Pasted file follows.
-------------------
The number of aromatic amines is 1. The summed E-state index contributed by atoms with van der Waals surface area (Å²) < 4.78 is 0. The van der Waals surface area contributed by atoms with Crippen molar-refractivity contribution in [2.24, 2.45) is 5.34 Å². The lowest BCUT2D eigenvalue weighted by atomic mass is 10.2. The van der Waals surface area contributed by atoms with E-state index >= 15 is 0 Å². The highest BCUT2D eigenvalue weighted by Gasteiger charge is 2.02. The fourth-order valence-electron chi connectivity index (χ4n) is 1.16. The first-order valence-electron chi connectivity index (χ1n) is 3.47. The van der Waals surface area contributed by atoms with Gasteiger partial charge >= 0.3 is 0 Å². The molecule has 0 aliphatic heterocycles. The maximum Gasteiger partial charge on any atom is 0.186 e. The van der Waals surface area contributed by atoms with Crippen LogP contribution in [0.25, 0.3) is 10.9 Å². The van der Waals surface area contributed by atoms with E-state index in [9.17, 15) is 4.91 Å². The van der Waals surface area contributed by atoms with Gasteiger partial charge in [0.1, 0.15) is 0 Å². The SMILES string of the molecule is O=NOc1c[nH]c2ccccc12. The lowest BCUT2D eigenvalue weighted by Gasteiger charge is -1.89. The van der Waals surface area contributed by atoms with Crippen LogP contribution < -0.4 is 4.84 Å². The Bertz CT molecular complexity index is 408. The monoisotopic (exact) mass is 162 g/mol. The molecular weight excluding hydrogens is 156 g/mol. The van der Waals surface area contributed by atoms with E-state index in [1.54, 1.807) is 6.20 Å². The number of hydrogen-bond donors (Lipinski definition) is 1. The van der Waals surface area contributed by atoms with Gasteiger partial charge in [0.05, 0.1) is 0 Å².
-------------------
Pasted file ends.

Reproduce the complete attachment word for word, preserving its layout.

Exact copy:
The number of aromatic amines is 1. The summed E-state index contributed by atoms with van der Waals surface area (Å²) < 4.78 is 0. The van der Waals surface area contributed by atoms with Crippen molar-refractivity contribution in [2.24, 2.45) is 5.34 Å². The lowest BCUT2D eigenvalue weighted by atomic mass is 10.2. The van der Waals surface area contributed by atoms with E-state index >= 15 is 0 Å². The highest BCUT2D eigenvalue weighted by Gasteiger charge is 2.02. The fourth-order valence-electron chi connectivity index (χ4n) is 1.16. The first-order valence-electron chi connectivity index (χ1n) is 3.47. The van der Waals surface area contributed by atoms with Gasteiger partial charge >= 0.3 is 0 Å². The molecule has 0 aliphatic heterocycles. The maximum Gasteiger partial charge on any atom is 0.186 e. The van der Waals surface area contributed by atoms with Crippen LogP contribution in [0.25, 0.3) is 10.9 Å². The van der Waals surface area contributed by atoms with E-state index in [9.17, 15) is 4.91 Å². The van der Waals surface area contributed by atoms with Gasteiger partial charge in [0.1, 0.15) is 0 Å². The SMILES string of the molecule is O=NOc1c[nH]c2ccccc12. The lowest BCUT2D eigenvalue weighted by Gasteiger charge is -1.89. The van der Waals surface area contributed by atoms with Crippen LogP contribution < -0.4 is 4.84 Å². The Bertz CT molecular complexity index is 408. The monoisotopic (exact) mass is 162 g/mol. The molecular weight excluding hydrogens is 156 g/mol. The van der Waals surface area contributed by atoms with E-state index in [1.54, 1.807) is 6.20 Å². The number of hydrogen-bond donors (Lipinski definition) is 1. The van der Waals surface area contributed by atoms with Gasteiger partial charge in [0.05, 0.1) is 0 Å².